Rom J Psychoanal 2019, 12(1):9-13
This Issue of the Romanian Journal of Psychoanalysis brings forth a long-standing, topic, yet still prevalent and provocative: The Archaic. As you will come to realize, by reading the articles of the Journal many aspects and perspectives on Archaic are opened and elaborated under your eyes.Read more
Rom J Psychoanal 2019, 12(1):14-15
In 1923, in “The Ego and the Id”, Freud states that “In essence a word is after all the mnemic residue of a word that has been heard” (Essential Works vol. 3, The Psychology of the Unconscious, p. 226). This assertion opens a perspective on the understanding of the meaning of words, which contains more than just the logical connexions built through semantic sedimentations and kept within the pages of dictionaries, including the history of their usage experience in the dynamic of word meanings as well. Read more
Rom J Psychoanal 2019, 12(1):17-38
How can the analyst get access to early preverbal material in the patient’s internal world? The author proposes a dynamic view of memory with no strict boundaries between different memory systems as particularly suitable for clinical purposes. Being in a state of evenly suspended attention and feeling open to all the verbal and non-verbal signals emanating from the patient, the analyst has the best opportunity to approach the archaic traces of early experiences even in the preverbal phase of development. Mutual enactments between analysand and analyst may help in this process as well as understanding the unconscious roots of the artistic activity of some patients. The author tries to illuminate his thoughts using the analysis of a children’s book of the nineteenth century and examples from three psychoanalytic therapies. Read more
archaic, pre-verbal, early development, mutual enactment, memory, unconscious
Rom J Psychoanal 2019, 12(1):39-66
Many psychoanalysts underline the transition in contemporary Psychoanalysis from conceptualization in terms of structures to greater emphasis on process and movement. This paper proposes an option of describing and interpreting the chronicle of psychoanalytic treatment through the prism of the processes of transformation. A case study is presented that illustrates the transformation of an analysand from motionless impasse towards a different state, one of constant transformative movement. The author argues that such transformation can occur when the analyst undergoes an internal transformative oriented transformation first. Read more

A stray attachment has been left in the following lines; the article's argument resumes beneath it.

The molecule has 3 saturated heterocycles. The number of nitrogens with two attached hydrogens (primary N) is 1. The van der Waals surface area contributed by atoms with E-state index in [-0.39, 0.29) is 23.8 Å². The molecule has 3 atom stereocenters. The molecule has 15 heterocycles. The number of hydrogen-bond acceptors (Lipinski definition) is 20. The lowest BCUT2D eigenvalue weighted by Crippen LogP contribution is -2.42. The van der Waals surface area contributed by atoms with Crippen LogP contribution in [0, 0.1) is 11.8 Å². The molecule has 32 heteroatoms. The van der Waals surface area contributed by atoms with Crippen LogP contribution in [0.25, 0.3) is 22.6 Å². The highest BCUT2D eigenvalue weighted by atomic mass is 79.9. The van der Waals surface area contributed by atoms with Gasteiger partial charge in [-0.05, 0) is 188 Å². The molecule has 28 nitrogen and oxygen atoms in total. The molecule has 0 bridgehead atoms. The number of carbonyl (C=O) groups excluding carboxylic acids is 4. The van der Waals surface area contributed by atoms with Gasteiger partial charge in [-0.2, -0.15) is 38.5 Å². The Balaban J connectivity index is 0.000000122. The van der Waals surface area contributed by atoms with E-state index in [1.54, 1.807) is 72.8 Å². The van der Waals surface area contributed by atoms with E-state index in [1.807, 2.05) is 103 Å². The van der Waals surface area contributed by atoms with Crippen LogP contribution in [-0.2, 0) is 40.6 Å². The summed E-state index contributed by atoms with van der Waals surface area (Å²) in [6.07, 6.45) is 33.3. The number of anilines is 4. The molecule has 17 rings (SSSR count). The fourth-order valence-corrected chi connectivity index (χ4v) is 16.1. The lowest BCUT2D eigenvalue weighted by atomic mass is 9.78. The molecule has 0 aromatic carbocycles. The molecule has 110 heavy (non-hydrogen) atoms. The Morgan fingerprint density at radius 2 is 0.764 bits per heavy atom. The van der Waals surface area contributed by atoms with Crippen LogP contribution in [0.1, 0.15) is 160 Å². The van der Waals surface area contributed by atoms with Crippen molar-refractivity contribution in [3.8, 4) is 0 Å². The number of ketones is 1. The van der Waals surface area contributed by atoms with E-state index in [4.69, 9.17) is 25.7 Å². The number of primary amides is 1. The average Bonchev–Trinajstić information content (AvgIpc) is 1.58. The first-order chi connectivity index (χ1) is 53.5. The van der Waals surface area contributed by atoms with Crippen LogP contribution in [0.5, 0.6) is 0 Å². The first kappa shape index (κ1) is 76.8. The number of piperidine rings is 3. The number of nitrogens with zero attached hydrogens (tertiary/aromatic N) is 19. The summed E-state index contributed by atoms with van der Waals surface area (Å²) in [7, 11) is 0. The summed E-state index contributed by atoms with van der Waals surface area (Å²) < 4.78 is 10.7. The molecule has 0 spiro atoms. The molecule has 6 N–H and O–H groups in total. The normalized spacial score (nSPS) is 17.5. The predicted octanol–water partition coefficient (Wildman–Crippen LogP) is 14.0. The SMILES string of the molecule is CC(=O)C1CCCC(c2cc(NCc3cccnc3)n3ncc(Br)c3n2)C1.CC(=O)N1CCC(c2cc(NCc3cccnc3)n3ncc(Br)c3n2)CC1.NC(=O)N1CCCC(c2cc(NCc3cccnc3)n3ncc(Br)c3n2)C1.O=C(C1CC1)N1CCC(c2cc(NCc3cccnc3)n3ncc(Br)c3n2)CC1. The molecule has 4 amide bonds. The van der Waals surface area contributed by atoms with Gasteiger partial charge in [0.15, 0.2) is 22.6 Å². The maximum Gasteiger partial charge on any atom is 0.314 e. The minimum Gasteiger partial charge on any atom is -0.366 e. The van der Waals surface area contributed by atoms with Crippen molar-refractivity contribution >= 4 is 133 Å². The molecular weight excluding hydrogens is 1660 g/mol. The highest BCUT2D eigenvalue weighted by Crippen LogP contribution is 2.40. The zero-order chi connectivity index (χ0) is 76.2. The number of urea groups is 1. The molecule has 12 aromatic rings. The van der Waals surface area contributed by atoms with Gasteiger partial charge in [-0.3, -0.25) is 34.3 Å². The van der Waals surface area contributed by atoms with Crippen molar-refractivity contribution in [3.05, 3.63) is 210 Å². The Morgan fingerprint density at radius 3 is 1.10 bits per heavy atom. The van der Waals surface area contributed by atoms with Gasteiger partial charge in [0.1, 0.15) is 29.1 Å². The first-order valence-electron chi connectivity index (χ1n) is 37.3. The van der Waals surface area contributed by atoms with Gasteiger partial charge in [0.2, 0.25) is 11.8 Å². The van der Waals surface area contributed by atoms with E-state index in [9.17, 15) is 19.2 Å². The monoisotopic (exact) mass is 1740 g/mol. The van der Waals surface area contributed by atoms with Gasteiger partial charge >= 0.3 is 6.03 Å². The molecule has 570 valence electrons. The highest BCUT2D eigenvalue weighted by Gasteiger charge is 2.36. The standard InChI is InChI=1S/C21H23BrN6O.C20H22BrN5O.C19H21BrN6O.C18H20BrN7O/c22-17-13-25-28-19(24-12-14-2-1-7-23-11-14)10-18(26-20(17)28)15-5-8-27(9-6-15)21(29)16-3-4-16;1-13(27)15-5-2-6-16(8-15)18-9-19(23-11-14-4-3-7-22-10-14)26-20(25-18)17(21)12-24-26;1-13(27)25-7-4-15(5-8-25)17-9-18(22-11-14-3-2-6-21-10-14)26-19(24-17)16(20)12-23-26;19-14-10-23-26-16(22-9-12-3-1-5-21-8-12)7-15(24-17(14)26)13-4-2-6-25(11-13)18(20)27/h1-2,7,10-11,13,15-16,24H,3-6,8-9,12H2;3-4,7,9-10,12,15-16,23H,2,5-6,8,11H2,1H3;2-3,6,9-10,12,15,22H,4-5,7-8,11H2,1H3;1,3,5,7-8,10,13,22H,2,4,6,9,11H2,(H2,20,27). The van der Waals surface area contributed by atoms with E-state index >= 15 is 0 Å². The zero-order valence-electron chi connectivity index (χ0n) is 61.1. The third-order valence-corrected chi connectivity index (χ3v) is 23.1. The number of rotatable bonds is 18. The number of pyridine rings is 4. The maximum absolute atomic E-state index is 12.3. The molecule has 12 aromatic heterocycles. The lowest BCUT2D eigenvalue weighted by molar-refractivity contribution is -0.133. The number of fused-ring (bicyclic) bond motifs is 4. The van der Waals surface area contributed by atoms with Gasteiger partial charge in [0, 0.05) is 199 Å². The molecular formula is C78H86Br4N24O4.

change, transformation, process, metaphor, impasse, contemporary psychoanalysis
Rom J Psychoanal 2019, 12(1):67-80
Exploring the archaic, as a space-time unit that we can only identify as such in après-coup, leads us to strange, peculiar experiences whose manner of emergence in the here and now of the cure lead to re-configurations of the interactions inside the consulting room. Placed in a personal pre-history, connected with the fusion and de-fusion experiences, the archaic may represent for the psychoanalytic situation the occasion of re-writing the history, a history that starts from the same pre-history, but which is re-configured in other possible histories ... The histories we hear, but also those we build inside the analytical process, are carried out under the pressure of the archaic experiences penetrating the analytical situation in the negative of the present forms. Read more
archaic, transformation, displacement, inscription, psychic integration, reverie
Rom J Psychoanal 2019, 12(1):81-99
Freud did not describe a feminine narcissism, but pointed out the importance of this structure in women, as well as that of masculine identifications. This theme is sought after by a writer, Herta Müller, in six of her novels. She uses the first person and has both male and female protagonists, whom she should, in principle, identify with. All her characters are confronted with narcissistic anxiety (Green), in a totalitarian social context. Narcissistic anxiety is close to the neurotic anxiety, whose forms are, according to Green, the penetration anxiety in women, and castration anxiety in men. At the narcissistic level, Green proposes the intrusion anxiety, in the feminine register, and separation anxiety, in the masculine register. In Herta Müller’s prose, male characters are weak, but rarely overcome with emotions, whilst female characters harbour strong feelings in their bodies. The man would be in a better position to project his anxiety towards the outside of the body, while the woman would feel it more on the inside. The situation would allow the hypothesis of feminine narcissism. Read more
castration anxiety, identification, intrusion anxiety, narcissism, penetration anxiety, separation anxiety
Rom J Psychoanal 2019, 12(1):101-128